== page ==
Comments update: crowdfunded architectural projects led the agenda this week following Bjarke Ingels' decision to place his firm's smoke-ring-blowing chimney project on Kickstarter. Read on for more on this and explore our comments page to keep up to date with the latest discussions.
Blowing smoke: BIG has become the latest firm to launch a crowdfunding campaign for an architecture project, following on the heels of an underground park in New York and a pedestrian bridge in Rotterdam. But not everyone was convinced the firm needed the money.
"Kickstarter is made for emergent designers to help them come to the market," said Tim. "Why couldn't BIG afford its prototype?"
"Is it only for the free publicity?" asked one commenter.
Other readers thought that crowdfunding could play an important role in the development of large public-realm projects.
"It's economic democracy in action," wrote James. "Yes it serves to generate publicity, but it also indicates whether people want it in the first place." Read the comments on this story »
Carbuncular? New York practice John Puttick Associates won the competition to overhaul the Brutalist and Grade-II listed Preston Bus Station with a design that features a rooftop football pitch. The decision made many readers furious.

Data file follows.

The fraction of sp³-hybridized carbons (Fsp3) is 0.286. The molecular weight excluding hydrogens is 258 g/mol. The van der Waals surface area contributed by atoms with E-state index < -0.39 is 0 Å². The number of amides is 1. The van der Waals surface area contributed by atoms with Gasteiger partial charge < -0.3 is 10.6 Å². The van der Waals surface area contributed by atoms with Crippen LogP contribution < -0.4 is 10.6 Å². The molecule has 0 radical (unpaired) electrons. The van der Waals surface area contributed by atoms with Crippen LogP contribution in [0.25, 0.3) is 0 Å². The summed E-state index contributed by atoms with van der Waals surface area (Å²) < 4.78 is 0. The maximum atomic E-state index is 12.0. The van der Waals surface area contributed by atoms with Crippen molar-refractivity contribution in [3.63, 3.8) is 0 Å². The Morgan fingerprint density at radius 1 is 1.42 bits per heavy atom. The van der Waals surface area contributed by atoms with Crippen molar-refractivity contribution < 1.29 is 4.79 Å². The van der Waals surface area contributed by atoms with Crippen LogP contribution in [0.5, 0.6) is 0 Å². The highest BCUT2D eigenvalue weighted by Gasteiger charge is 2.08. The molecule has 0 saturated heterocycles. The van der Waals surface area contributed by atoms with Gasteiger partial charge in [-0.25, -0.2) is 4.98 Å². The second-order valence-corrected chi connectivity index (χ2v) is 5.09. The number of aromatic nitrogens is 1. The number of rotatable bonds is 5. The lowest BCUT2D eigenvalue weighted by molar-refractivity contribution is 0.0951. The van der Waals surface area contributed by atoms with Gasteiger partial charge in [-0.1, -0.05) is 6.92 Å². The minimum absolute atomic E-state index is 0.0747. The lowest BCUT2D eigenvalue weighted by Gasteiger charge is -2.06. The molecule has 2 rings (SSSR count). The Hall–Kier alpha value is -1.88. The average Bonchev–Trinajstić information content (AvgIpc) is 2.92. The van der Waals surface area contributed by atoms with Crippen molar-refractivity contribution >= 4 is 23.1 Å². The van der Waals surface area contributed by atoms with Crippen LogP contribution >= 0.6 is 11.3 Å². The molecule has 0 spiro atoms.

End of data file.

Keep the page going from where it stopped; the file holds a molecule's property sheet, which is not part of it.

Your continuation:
"I can't help feeling that this should have been given to a more local practice," added John McGrath. "New York and Preston are almost different planets."
Tokyo tussle: Richard Rogers accused Japan of "losing its nerve" following the country's controversial decision to scrap Zaha Hadid's Olympic stadium for Tokyo. Not everyone agreed.
"Actually, the decision recovered Japan's credibility," said regular commenter Concerned Citizen.
"It is unfortunate that Japan has chosen to abandoned Zaha Hadid's design," countered Jerry Vanslambrouck. "It is a beautiful building, and in this day of international architectural commissions would have made a significant addition to architecture in Japan." Read the comments on this story »
Veni, Vidi, Venturi: The latest building study in our summer-long series on Postmodernism renewed discussion among readers about the aesthetics of the controversial movement.
"That house always jarred my aesthetic core," wrote one guest commenter.
Other readers pointed out that Postmodern architectural design wasn't just about looks.
"A superb example of ripping up the rule book," wrote Faye. "I love this house not because of how it looks to a contemporary audience, but because it represents much-needed experimentalism." Read the comments on this story »